The Quality Of Mercy Is Not Strain’d, But It Is Sometimes Infuriating

"Murdered toddler...price? Oh, I think 5 years is about right."

“Murdered toddler…price? Oh, I think 5 years is about right.”

I find this story, from Virginia, harder to accept than the infamous “affluenza” case:

MANASSAS — A judge has sentenced a Manassas baby sitter to five years in prison for the murder of a toddler she had been watching, leaving the child’s family outraged by the light sentence.Twenty-two-year-old Jessica Fraraccio pleaded guilty last year to killing 23-month-old Elijah Nealey after he wouldn’t stop crying.Fraraccio had initially said Elijah slipped in the tub, but months later admitted pulling a chair out from under him and smothering him.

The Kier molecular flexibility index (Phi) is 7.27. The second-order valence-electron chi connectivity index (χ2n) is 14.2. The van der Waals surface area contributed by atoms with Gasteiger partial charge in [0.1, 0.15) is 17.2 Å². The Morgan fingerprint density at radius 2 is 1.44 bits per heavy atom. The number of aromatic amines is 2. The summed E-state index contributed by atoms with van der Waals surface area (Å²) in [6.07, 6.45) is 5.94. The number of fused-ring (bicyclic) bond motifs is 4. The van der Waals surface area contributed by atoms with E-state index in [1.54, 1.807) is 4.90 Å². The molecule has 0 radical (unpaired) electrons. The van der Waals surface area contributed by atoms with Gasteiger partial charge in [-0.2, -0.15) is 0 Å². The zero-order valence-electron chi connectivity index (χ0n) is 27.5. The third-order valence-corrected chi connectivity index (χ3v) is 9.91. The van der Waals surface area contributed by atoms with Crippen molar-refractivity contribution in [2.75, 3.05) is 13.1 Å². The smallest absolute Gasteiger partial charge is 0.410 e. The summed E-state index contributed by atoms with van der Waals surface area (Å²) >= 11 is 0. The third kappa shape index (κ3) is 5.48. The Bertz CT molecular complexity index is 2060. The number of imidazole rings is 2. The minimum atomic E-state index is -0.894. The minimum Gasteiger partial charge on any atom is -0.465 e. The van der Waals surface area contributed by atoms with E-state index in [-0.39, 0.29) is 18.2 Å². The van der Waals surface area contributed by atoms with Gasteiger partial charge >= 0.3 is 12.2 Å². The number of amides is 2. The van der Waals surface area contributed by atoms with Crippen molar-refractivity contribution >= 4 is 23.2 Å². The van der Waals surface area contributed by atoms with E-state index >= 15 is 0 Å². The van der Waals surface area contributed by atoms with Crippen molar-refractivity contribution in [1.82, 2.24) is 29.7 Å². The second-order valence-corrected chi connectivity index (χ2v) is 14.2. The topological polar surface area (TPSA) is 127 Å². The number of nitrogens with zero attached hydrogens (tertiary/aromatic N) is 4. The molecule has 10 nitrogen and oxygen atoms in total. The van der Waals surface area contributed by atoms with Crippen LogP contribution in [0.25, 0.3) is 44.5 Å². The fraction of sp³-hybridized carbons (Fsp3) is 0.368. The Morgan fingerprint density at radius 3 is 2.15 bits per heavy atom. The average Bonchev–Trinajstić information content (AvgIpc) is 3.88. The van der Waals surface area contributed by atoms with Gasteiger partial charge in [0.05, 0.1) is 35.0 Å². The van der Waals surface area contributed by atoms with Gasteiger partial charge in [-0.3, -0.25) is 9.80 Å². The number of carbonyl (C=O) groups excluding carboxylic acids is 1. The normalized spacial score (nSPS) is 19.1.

Why? 1) The murder was intentional. 2) Fraraccio was in a position of trust. 3) She, unlike Ethan Couch, the teenaged drunk driver in the “affluenza” vehicular homicide case, was an adult. 4) As bad as killing someone accidentally while driving drunk (and without a license, and speeding) is, killing a helpless infant intentionally is worse.

Worse also than the lenient judge’s rationale in the Ethan Couch case—she believes the boy can be rehabilitated—is the utterly indefensible theory of the judge who sentenced Fraraccio. From the Washington Post: Continue reading